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I agree with what was said before. Chicken strips don't necessarily mean anything. It could be that you aren't going fast enough to need the lean to reach the edge. It could also mean that your style means you don't need to lean as much for a given turn (good). Reading is great and I've read and continue to re read ALL the books referenced above. But, I highly HIGHLY recommend going to the track. I've taken classes from Reg Pridmore and Jason Pridmire. Both were ok. But, I got the most out of Keith Code. They have 4 levels offered one at a time. The first 3 address specific skills. The last one addresses anything you want. It worked for me because I didnt have to worry about debris, cops, drunk drivers, wrong way cars, etc. During each session, you get on track instruction, such as being followed and then " follow me". You get feedback after every session. There are different bikes that Code has developed to help you understand concepts. It's awesome.
Whether its Code or someone else, riding on the track (it's not a race) is the best way to gain confidence and learn new skills.
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post #7 of 32 (permalink) Old 12-11-2015, 01:23 PM
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Two of the fastest riders I have ever tried to keep up with (I failed miserably) have chicken strips on their tires. It's meaningless.

Enjoy the ride!
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post #8 of 32 (permalink) Old 12-11-2015, 01:31 PM
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As others have posted, don't obsess over the width of your strips. If you want to take turns faster, do so in small increments. Don't ride over your head or confidence level, especially on the street. The only ones who care about how narrow your strips are, are others looking at them. Who cares what others may think or assume about your riding style or abilities. You may want to spoon on a set of sport touring tires instead of supersport tires to save some money. If you really want to remove those strips, go to an empty parking lot and ride in circles of decreasing diameter, slowly. You can even drag a knee while doing them at a much slower safer speed. Having strips means you have more tire to use when needed and you're not riding 100% in terms of a safety cushion.
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post #9 of 32 (permalink) Old 12-14-2015, 11:33 PM
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Regard chicken strips as reserve traction, and as suggested do an advanced riders course, just for the fun.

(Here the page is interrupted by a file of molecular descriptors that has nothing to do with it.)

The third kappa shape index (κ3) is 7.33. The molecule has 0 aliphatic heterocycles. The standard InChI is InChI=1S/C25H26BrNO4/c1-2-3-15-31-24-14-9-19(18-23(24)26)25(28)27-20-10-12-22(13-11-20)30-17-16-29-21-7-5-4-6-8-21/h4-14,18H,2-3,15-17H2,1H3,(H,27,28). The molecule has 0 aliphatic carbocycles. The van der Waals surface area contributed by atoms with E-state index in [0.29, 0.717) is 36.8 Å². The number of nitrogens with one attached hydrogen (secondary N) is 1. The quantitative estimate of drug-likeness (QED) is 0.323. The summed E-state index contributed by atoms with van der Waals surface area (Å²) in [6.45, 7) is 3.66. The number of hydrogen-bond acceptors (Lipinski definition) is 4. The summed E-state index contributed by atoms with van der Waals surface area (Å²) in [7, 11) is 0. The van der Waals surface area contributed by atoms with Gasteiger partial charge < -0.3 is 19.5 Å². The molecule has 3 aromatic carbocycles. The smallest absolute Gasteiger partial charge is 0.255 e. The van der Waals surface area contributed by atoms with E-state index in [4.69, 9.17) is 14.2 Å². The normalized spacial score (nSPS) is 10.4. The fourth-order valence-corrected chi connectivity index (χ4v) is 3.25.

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post #10 of 32 (permalink) Old 12-15-2015, 05:01 PM
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Quote:
Originally Posted by Striplewebb View Post
I think I have an inferiority complex about my riding skills. I've been riding for about 8 years and gradually worked my way up to a Street Triple. However, my tires are about shot and I'd say there's a strip about an inch wide on each side of the Pirelli Rosso Corsas that has not touched the road. Is this is sign that I'm not leaning far enough or is this difficult to achieve when only riding on the streets? I see my dad's sport touring tires are used completely side to side and I always feel like I'm keeping up when I ride with him. I seek out some pretty curvy roads and I just have this feeling that I'm not pushing the bike into curves as far as I could/should.

In case you're wondering, I've never done a track day (nor do I plan on it) and I've never taken a class. I want to get better or at least feel more confident but it's tough when I ride mostly on my own.
Sounds to me like you're doing just fine.
Here's why~
1. You live in Ohio. That means you get to repeat you first year of riding every Spring. You don't progress very much when 90% of your riding is "review from last year."

2. DO NOT compare your riding to anyone else's. No, not even your dad's.

2a. Ride your own ride!

3. Get some training. Since you have ridden a few thousand miles, (please tell me this is so.) There's no reason you shouldn't take an ARC. (Advanced Rider Course.)

4. Over the Winter, you've got some homework to do.

You've already been made aware of Hough's "Proficient Motorcycling" book.

Try this~

Hough's "More Proficient Motorcycling"

Ken Condon (anything by him.)

Motorcycle Consumer News (monthly magazine.) www.mcnews.com

Nick Inietch's(sp) "The Pace"

Fred Rau


I know I'm leaving a bunch out, it's not on purpose.

DVD's?

"Why We Ride"

If you like competition, then all the "On Any Sunday" titles are for you.

Lastly, don't discount the track for "racers only." Although, I recommend riding a bike that you can "walk away from" without too much financial impact.

The more you know, the better it gets.

Next time, you can tell us how Kamm's circle effects tire sidewall temperature!